Google is making changes to the way its users in the European Union choose their default search engines. For one, it is increasing the number of available options that users will be able to select. Competitors will also be able to list their search engines for free.
This is quite the major change, as currently the list only includes three others. They are also not the same in every European country. And which option appears on the list is determined by a sealed bidding process.
Back in 2018, Google was fined a massive US$5 billion in the EU for forcing its Search and Chrome browsers to be default on Android devices. Following that, Android users in the EU got to choose their default search engine every time they set up or reset their devices. Though as mentioned, this list only included three other options besides Google, and differs from country to country.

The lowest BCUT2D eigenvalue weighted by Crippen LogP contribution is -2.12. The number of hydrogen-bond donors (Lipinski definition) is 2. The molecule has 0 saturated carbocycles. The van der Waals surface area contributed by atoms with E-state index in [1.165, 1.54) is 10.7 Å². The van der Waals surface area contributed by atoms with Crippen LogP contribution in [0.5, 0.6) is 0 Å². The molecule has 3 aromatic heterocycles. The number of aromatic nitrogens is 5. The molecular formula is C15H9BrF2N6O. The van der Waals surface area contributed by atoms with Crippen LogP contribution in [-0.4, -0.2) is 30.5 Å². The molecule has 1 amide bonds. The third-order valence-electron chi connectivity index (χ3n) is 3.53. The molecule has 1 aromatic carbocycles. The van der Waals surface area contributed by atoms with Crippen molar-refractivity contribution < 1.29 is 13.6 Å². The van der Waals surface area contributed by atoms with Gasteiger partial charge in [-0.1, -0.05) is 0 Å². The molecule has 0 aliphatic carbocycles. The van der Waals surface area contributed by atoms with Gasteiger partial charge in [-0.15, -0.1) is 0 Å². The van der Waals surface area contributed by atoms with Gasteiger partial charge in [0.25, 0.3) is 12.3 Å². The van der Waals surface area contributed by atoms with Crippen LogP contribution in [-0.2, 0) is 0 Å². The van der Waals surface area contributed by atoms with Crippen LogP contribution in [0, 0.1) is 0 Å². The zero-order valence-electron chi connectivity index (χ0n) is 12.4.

With the change, users in all of the EU will be able to see a list of up to 12 alternatives. Competing search engine providers will also no longer have to bid to appear on the list anymore. Though this only applies to general search engines that are available for free via the Google Play Store. In its blog post, Google says that these changes will take effect starting from September.